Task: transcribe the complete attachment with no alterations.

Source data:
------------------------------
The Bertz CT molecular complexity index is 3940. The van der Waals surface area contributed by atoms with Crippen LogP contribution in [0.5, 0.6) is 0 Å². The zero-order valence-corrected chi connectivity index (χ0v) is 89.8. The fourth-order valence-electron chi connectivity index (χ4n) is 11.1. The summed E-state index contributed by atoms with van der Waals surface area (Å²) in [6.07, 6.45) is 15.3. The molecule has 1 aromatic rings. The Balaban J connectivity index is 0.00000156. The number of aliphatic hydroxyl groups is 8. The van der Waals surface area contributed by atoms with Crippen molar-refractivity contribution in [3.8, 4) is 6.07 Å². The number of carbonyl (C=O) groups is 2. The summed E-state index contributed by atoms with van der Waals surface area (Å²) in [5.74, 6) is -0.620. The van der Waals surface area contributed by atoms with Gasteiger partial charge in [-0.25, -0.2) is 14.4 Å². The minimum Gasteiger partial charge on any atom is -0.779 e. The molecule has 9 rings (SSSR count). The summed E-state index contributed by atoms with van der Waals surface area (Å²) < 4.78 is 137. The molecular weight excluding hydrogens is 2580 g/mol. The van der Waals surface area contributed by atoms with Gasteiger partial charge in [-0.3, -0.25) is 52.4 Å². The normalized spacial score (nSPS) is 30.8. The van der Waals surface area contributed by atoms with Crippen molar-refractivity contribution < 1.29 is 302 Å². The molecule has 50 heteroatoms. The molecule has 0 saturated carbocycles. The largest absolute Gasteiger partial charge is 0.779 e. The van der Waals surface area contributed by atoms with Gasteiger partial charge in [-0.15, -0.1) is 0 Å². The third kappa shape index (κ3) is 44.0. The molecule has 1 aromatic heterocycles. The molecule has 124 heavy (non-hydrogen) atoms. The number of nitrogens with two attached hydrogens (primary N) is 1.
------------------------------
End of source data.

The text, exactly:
The Bertz CT molecular complexity index is 3940. The van der Waals surface area contributed by atoms with Crippen LogP contribution in [0.5, 0.6) is 0 Å². The zero-order valence-corrected chi connectivity index (χ0v) is 89.8. The fourth-order valence-electron chi connectivity index (χ4n) is 11.1. The summed E-state index contributed by atoms with van der Waals surface area (Å²) in [6.07, 6.45) is 15.3. The molecule has 1 aromatic rings. The Balaban J connectivity index is 0.00000156. The number of aliphatic hydroxyl groups is 8. The van der Waals surface area contributed by atoms with Crippen molar-refractivity contribution in [3.8, 4) is 6.07 Å². The number of carbonyl (C=O) groups is 2. The summed E-state index contributed by atoms with van der Waals surface area (Å²) in [5.74, 6) is -0.620. The van der Waals surface area contributed by atoms with Gasteiger partial charge in [-0.25, -0.2) is 14.4 Å². The minimum Gasteiger partial charge on any atom is -0.779 e. The molecule has 9 rings (SSSR count). The summed E-state index contributed by atoms with van der Waals surface area (Å²) < 4.78 is 137. The molecular weight excluding hydrogens is 2580 g/mol. The van der Waals surface area contributed by atoms with Gasteiger partial charge in [-0.3, -0.25) is 52.4 Å². The normalized spacial score (nSPS) is 30.8. The van der Waals surface area contributed by atoms with Crippen molar-refractivity contribution < 1.29 is 302 Å². The molecule has 50 heteroatoms. The molecule has 0 saturated carbocycles. The largest absolute Gasteiger partial charge is 0.779 e. The van der Waals surface area contributed by atoms with Gasteiger partial charge in [-0.15, -0.1) is 0 Å². The third kappa shape index (κ3) is 44.0. The molecule has 1 aromatic heterocycles. The molecule has 124 heavy (non-hydrogen) atoms. The number of nitrogens with two attached hydrogens (primary N) is 1.